The big question on everyone’s mind is how to reopen? Major League Baseball (MLB) tried starting their season this week, but the number of players and support staff testing positive for COVID-19 exploded. This has led many to question that if pro sports teams and leagues that have a limited number of participants, vigorous testing, and comprehensive safety protocols can’t prevent the spread of the virus, then how are business owners and schools going to be able to do it? Unlike the sports teams, the majority of offices and schools don’t have the ability to test everyone at all, let alone every other day, which is the standard for the teams. They also don’t have the capability of implementing proper social distancing due to the nature of the work environment. This means that the virus will proliferate very easily in these settings.
Another concern with reopening schools is infected young people bringing the virus home. This could transmit the virus to family members, especially those who are vulnerable. Often, children live in the same household as a grandparent. In addition, many adults have diabetes, heart problems, or obesity, which increases their risk of not only contracting the virus but having complications.
As the struggle continues with reducing the spread, politicians are trying to provide relief for Americans. However, the Senate and House have yet to agree on a plan. Given the differences in their proposals, a compromise doesn’t seem likely in the near future.
The House Democrats approved a $3 trillion package back in May. They want to extend the $600-per-week jobless payments through January. In addition, they want to provide another round $1,200 direct payments for those making less than $75,000 a year. They’re also pushing for protections for workers by wanting to require workplaces to come up with infection-control plans. The Democrats allocate $1 trillion for state and local governments to help keep essential workers paid. Since their proposal was passed well before school was supposed to start, the current plan doesn’t include anything to help schools, but Speaker Nancy Pelosi said that she would propose adding over $100 billion for the education system with no stipulations. The plan additionally provides almost $200 billion for rental assistance/mortgage relief, $3.6 billion to improve election security, and further aid for food assistance.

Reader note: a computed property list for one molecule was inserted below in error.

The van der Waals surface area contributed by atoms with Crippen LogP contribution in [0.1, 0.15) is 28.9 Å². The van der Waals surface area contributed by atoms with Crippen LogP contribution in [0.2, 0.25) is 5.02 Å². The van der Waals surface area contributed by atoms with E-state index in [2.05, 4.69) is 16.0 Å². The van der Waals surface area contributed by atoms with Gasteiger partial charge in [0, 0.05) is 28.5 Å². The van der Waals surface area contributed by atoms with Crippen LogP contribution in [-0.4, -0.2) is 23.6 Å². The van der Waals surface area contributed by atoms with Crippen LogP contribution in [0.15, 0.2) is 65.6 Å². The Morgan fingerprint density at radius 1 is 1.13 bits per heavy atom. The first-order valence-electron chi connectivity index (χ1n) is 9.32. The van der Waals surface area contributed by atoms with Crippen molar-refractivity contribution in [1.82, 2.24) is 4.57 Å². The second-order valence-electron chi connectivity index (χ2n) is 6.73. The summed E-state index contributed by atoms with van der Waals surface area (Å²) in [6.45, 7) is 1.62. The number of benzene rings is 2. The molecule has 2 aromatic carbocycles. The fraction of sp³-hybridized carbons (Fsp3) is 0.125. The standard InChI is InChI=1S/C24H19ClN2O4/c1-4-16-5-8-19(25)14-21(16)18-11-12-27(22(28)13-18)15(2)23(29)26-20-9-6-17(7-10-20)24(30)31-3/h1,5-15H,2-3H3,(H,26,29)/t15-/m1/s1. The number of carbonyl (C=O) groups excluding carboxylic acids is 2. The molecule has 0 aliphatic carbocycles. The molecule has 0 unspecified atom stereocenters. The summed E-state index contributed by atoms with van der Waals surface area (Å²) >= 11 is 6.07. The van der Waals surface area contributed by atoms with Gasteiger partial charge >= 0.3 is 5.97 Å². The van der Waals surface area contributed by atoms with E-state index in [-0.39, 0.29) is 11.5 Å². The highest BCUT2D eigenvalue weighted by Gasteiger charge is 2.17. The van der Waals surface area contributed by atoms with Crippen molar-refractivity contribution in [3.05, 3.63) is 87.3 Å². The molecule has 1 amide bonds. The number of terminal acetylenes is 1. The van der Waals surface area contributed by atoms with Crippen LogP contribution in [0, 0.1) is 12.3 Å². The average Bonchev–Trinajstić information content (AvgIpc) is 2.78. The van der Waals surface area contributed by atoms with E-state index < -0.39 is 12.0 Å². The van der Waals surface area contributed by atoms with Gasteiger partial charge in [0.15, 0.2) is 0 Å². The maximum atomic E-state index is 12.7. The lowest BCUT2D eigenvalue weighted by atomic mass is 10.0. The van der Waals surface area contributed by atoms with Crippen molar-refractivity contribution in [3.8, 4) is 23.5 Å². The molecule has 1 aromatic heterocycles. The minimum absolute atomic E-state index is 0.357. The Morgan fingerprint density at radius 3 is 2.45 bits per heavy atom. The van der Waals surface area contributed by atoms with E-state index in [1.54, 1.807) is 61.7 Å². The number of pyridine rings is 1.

The Senate Republicans just revealed their $1 trillion plan this week. They feel that the jobless aid is discouraging people from going back to work because it exceeds their regular wages. So, they want to cut the payments to $200 a week and eventually switch it to calculated benefit that would top at 70% of a person’s prior income. However, they do agree that another direct payment of $1,200 is needed. They want to improve liability protections for businesses, schools, and hospitals from claims against them related to the virus. The Republicans don’t provide any further aid to state or local governments. Their bill would provide $105 billion for education, but two-thirds of the funds would go to schools that have reopened with in-person classes.
As the politicians continue to battle, the head of the Center for Disease Control and Prevention (CDC), Dr. Robert Redfield, said in an interview that the United States was slow in recognizing the threat of the coronavirus from Europe. He said, “The introduction from Europe happened before we realized what was happening. By the time we realized (the) Europe threat and shut down travel to Europe, there was probably already two or three weeks of 60,000 people coming back every day from Europe.” According to a CDC analysis, by the time the ban for traveling people from Europe was enacted on March 13th, the virus was already in widespread community transmission in New York City.
Dr. Redfield also said that the federal response hadn’t been the greatest. He admitted, “Yes, there’s been mistakes. And, yes, we fail. We’re in it doing the best we can and we’re trying to make the best judgments we can.” However, he did say that if we come together, we can defeat the virus. “We’re not powerless. We don’t have to wait for a vaccine, although I think we’re going to be successful sooner than many people think. We have the most powerful weapon in our hands right now, I mean it’s an enormously powerful weapon. It’s just a simple, flimsy mask,” he pronounced. “This virus can be defeated if people just wear a mask.”